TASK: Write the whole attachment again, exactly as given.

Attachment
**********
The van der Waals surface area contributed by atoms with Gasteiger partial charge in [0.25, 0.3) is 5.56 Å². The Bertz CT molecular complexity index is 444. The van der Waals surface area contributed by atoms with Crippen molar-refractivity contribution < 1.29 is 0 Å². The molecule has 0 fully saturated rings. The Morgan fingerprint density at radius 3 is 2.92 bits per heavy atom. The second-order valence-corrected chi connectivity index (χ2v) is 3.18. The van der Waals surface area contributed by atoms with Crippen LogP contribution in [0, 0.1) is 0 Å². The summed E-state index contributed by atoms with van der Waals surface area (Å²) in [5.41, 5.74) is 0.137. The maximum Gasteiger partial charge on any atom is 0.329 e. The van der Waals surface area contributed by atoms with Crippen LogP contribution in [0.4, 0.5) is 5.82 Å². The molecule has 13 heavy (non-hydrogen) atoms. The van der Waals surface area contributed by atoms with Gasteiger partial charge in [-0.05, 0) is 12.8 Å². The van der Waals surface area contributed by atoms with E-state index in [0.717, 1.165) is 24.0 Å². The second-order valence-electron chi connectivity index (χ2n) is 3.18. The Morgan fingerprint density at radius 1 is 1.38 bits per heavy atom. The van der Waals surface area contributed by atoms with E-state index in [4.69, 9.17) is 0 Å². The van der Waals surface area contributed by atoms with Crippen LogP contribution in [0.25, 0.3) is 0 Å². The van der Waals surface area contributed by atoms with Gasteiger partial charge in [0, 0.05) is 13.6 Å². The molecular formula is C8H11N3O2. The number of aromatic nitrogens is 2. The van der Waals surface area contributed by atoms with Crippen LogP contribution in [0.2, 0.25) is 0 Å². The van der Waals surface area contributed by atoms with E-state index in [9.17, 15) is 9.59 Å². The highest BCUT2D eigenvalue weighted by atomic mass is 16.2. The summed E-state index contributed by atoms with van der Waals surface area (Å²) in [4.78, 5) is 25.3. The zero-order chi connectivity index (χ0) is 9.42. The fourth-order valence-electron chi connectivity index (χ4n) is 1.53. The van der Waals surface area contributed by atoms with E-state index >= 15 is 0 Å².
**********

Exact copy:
The van der Waals surface area contributed by atoms with Gasteiger partial charge in [0.25, 0.3) is 5.56 Å². The Bertz CT molecular complexity index is 444. The van der Waals surface area contributed by atoms with Crippen molar-refractivity contribution < 1.29 is 0 Å². The molecule has 0 fully saturated rings. The Morgan fingerprint density at radius 3 is 2.92 bits per heavy atom. The second-order valence-corrected chi connectivity index (χ2v) is 3.18. The van der Waals surface area contributed by atoms with Crippen LogP contribution in [0, 0.1) is 0 Å². The summed E-state index contributed by atoms with van der Waals surface area (Å²) in [5.41, 5.74) is 0.137. The maximum Gasteiger partial charge on any atom is 0.329 e. The van der Waals surface area contributed by atoms with Crippen LogP contribution in [0.4, 0.5) is 5.82 Å². The molecule has 13 heavy (non-hydrogen) atoms. The van der Waals surface area contributed by atoms with Gasteiger partial charge in [-0.05, 0) is 12.8 Å². The van der Waals surface area contributed by atoms with E-state index in [0.717, 1.165) is 24.0 Å². The second-order valence-electron chi connectivity index (χ2n) is 3.18. The Morgan fingerprint density at radius 1 is 1.38 bits per heavy atom. The van der Waals surface area contributed by atoms with E-state index in [4.69, 9.17) is 0 Å². The van der Waals surface area contributed by atoms with Crippen LogP contribution in [0.25, 0.3) is 0 Å². The van der Waals surface area contributed by atoms with Gasteiger partial charge in [0, 0.05) is 13.6 Å². The molecular formula is C8H11N3O2. The number of aromatic nitrogens is 2. The van der Waals surface area contributed by atoms with Crippen LogP contribution in [0.2, 0.25) is 0 Å². The van der Waals surface area contributed by atoms with E-state index in [9.17, 15) is 9.59 Å². The highest BCUT2D eigenvalue weighted by atomic mass is 16.2. The summed E-state index contributed by atoms with van der Waals surface area (Å²) in [4.78, 5) is 25.3. The zero-order chi connectivity index (χ0) is 9.42. The fourth-order valence-electron chi connectivity index (χ4n) is 1.53. The van der Waals surface area contributed by atoms with E-state index >= 15 is 0 Å².